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Labor Market Flows and Vacancies in the Cross Section and Over Time

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  • R. Jason Faberman

    (Federal Reserve Bank of Philadelphia)

  • John Haltiwanger

    (University of Maryland)

  • Steven J. Davis

    (University of Chicago)

Abstract

Many theoretical models of labor market search imply a tight link between worker flows (hires and separations), vacancies, and job flows (employer-level employment growth) at the employer level. Using establishment data from multiple sources for the U.S., we show that hiring, quit, layoff, and vacancy rates exhibit strong, highly nonlinear relationships to establishment growth in the cross section. These relationships, notably for vacancy and quit rates, vary with aggregate conditions. We also develop a framework for evaluating how well the implications of various models fit the data. Aggregate variations in hires and layoffs are well captured by models with tight links between worker and job flows. Aggregate variations in quits and vacancies are not. Specifications that allow the micro-level quit relationship to vary with aggregate conditions (consistent with models of endogenous quits) perform remarkably better. Finally, our framework provides methodology for producing a backcasted series of worker flow and vacancy rates, which we estimate over the 1990-2008 period.

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Bibliographic Info

Paper provided by Society for Economic Dynamics in its series 2010 Meeting Papers with number 1045.

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Date of creation: 2010
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Handle: RePEc:red:sed010:1045

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Postal: Society for Economic Dynamics Christian Zimmermann Economic Research Federal Reserve Bank of St. Louis PO Box 442 St. Louis MO 63166-0442 USA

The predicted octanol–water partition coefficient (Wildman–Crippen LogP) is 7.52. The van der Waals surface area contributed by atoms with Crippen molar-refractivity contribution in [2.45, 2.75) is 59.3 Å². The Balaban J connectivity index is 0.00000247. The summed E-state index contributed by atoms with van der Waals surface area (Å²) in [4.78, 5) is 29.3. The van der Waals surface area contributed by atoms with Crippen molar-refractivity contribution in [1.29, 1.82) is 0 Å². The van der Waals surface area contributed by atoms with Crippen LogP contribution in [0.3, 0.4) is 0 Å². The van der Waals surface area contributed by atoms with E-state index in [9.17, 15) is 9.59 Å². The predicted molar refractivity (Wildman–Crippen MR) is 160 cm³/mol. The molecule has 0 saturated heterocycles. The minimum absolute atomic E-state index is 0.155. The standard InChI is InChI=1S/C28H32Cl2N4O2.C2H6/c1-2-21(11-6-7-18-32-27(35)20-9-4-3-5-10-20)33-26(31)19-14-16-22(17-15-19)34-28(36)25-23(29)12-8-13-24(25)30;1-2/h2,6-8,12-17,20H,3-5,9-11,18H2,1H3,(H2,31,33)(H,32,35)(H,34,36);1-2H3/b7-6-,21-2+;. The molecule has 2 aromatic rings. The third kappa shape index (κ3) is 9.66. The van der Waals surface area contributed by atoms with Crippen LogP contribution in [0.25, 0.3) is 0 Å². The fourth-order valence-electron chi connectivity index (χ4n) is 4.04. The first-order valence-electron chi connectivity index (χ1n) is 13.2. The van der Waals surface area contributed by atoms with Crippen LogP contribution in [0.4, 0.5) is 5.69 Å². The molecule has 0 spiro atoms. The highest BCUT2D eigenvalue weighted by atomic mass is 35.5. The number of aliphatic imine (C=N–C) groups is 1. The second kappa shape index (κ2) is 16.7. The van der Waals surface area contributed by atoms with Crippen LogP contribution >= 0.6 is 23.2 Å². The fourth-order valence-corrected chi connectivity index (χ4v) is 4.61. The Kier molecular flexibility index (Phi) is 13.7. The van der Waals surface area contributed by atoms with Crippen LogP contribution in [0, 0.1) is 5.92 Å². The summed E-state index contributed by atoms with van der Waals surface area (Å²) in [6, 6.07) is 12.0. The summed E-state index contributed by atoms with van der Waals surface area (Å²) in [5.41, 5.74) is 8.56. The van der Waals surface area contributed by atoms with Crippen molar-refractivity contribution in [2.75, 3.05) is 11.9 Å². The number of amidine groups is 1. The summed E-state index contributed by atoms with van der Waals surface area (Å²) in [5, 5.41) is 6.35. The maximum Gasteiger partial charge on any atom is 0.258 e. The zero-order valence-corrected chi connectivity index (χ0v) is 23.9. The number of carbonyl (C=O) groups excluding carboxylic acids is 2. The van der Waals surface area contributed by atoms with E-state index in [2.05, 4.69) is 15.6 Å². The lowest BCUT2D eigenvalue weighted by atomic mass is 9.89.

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Web page: http://www.EconomicDynamics.org/society.htm
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References

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  1. Yashiv, Eran, 2007. "Labor search and matching in macroeconomics," European Economic Review, Elsevier, vol. 51(8), pages 1859-1895, November.
  2. Cooper, Russell & Haltiwanger, John & Willis, Jonathan L., 2007. "Search frictions: Matching aggregate and establishment observations," Journal of Monetary Economics, Elsevier, vol. 54(Supplemen), pages 56-78, September.
  3. Robert Shimer, 2007. "Reassessing the Ins and Outs of Unemployment," NBER Working Papers 13421, National Bureau of Economic Research, Inc.
  4. Steven J. Davis & R. Jason Faberman & John C. Haltiwanger & Ian Rucker, 2010. "Adjusted Estimates of Worker Flows and Job Openings in JOLTS," NBER Chapters, in: Labor in the New Economy, pages 187-216 National Bureau of Economic Research, Inc.
  5. Gadi Barlevy, 2002. "The Sullying Effect of Recessions," Review of Economic Studies, Oxford University Press, vol. 69(1), pages 65-96.
  6. Yashiv, Eran, 2007. "Labor Search and Matching in Macroeconomics," IZA Discussion Papers 2743, Institute for the Study of Labor (IZA).
  7. Giuseppe Moscarini, 2005. "Job Matching and the Wage Distribution," Econometrica, Econometric Society, vol. 73(2), pages 481-516, 03.
  8. Michael J. Pries, 2004. "Persistence of Employment Fluctuations: A Model of Recurring Job Loss," Review of Economic Studies, Wiley Blackwell, vol. 71(1), pages 193-215, 01.
  9. Russell Cooper & John Haltiwanger & Jonathan L. Willis, 2007. "Implications of Search Frictions: Matching Aggregate and Establishment-level Observations," NBER Working Papers 13115, National Bureau of Economic Research, Inc.
  10. Eran Yashiv, 2007. "Labor Search and Matching in Macroeconomics," CEP Discussion Papers dp0803, Centre for Economic Performance, LSE.
  11. Michael Pries & Richard Rogerson, 2005. "Hiring Policies, Labor Market Institutions, and Labor Market Flows," Journal of Political Economy, University of Chicago Press, vol. 113(4), pages 811-839, August.
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